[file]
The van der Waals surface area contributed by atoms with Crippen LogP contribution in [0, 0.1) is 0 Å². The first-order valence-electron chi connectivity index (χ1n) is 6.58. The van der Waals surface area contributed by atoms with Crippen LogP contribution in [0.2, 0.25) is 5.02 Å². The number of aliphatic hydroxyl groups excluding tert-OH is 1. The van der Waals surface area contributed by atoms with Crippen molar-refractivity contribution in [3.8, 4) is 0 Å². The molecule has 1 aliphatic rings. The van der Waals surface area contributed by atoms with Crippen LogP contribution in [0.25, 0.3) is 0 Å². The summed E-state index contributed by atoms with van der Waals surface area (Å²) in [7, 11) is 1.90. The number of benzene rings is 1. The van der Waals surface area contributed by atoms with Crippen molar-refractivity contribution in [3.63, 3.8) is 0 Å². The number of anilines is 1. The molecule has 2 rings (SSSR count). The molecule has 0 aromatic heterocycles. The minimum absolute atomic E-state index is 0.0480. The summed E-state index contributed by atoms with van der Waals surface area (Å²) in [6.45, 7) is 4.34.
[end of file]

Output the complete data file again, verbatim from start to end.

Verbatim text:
The van der Waals surface area contributed by atoms with Crippen LogP contribution in [0, 0.1) is 0 Å². The first-order valence-electron chi connectivity index (χ1n) is 6.58. The van der Waals surface area contributed by atoms with Crippen LogP contribution in [0.2, 0.25) is 5.02 Å². The number of aliphatic hydroxyl groups excluding tert-OH is 1. The van der Waals surface area contributed by atoms with Crippen molar-refractivity contribution in [3.8, 4) is 0 Å². The molecule has 1 aliphatic rings. The van der Waals surface area contributed by atoms with Crippen LogP contribution in [0.25, 0.3) is 0 Å². The summed E-state index contributed by atoms with van der Waals surface area (Å²) in [7, 11) is 1.90. The number of benzene rings is 1. The van der Waals surface area contributed by atoms with Crippen molar-refractivity contribution in [3.63, 3.8) is 0 Å². The number of anilines is 1. The molecule has 2 rings (SSSR count). The molecule has 0 aromatic heterocycles. The minimum absolute atomic E-state index is 0.0480. The summed E-state index contributed by atoms with van der Waals surface area (Å²) in [6.45, 7) is 4.34.